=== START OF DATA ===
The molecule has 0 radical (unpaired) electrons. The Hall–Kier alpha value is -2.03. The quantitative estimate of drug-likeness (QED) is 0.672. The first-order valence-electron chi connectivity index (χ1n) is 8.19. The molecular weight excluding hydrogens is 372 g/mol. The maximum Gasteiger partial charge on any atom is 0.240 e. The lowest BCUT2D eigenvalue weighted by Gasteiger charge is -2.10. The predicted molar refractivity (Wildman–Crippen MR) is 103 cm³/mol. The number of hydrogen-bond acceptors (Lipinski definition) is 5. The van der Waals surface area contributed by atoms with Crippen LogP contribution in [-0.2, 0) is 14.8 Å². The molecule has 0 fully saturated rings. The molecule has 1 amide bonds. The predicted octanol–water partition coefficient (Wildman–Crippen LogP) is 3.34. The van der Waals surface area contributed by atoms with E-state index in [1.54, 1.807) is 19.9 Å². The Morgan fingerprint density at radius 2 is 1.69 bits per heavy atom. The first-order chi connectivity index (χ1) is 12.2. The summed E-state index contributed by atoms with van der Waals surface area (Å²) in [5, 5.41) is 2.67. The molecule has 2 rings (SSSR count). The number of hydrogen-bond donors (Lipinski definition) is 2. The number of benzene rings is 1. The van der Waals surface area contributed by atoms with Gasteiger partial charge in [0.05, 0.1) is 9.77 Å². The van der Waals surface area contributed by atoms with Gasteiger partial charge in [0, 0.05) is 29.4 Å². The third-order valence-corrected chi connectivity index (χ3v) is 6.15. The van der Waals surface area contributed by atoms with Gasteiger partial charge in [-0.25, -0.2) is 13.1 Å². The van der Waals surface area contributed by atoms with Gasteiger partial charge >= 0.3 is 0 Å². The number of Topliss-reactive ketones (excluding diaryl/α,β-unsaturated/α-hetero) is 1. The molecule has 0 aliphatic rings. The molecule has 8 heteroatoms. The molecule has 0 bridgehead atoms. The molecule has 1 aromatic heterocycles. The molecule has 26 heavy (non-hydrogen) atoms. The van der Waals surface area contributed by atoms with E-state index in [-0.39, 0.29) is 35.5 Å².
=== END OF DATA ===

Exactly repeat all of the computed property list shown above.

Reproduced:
The molecule has 0 radical (unpaired) electrons. The Hall–Kier alpha value is -2.03. The quantitative estimate of drug-likeness (QED) is 0.672. The first-order valence-electron chi connectivity index (χ1n) is 8.19. The molecular weight excluding hydrogens is 372 g/mol. The maximum Gasteiger partial charge on any atom is 0.240 e. The lowest BCUT2D eigenvalue weighted by Gasteiger charge is -2.10. The predicted molar refractivity (Wildman–Crippen MR) is 103 cm³/mol. The number of hydrogen-bond acceptors (Lipinski definition) is 5. The van der Waals surface area contributed by atoms with Crippen LogP contribution in [-0.2, 0) is 14.8 Å². The molecule has 0 fully saturated rings. The molecule has 1 amide bonds. The predicted octanol–water partition coefficient (Wildman–Crippen LogP) is 3.34. The van der Waals surface area contributed by atoms with E-state index in [1.54, 1.807) is 19.9 Å². The Morgan fingerprint density at radius 2 is 1.69 bits per heavy atom. The first-order chi connectivity index (χ1) is 12.2. The summed E-state index contributed by atoms with van der Waals surface area (Å²) in [5, 5.41) is 2.67. The molecule has 2 rings (SSSR count). The number of hydrogen-bond donors (Lipinski definition) is 2. The number of benzene rings is 1. The van der Waals surface area contributed by atoms with Gasteiger partial charge in [0.05, 0.1) is 9.77 Å². The van der Waals surface area contributed by atoms with Gasteiger partial charge in [0, 0.05) is 29.4 Å². The third-order valence-corrected chi connectivity index (χ3v) is 6.15. The van der Waals surface area contributed by atoms with Gasteiger partial charge in [-0.25, -0.2) is 13.1 Å². The van der Waals surface area contributed by atoms with Gasteiger partial charge >= 0.3 is 0 Å². The number of Topliss-reactive ketones (excluding diaryl/α,β-unsaturated/α-hetero) is 1. The molecule has 0 aliphatic rings. The molecule has 8 heteroatoms. The molecule has 0 bridgehead atoms. The molecule has 1 aromatic heterocycles. The molecule has 26 heavy (non-hydrogen) atoms. The van der Waals surface area contributed by atoms with E-state index in [-0.39, 0.29) is 35.5 Å².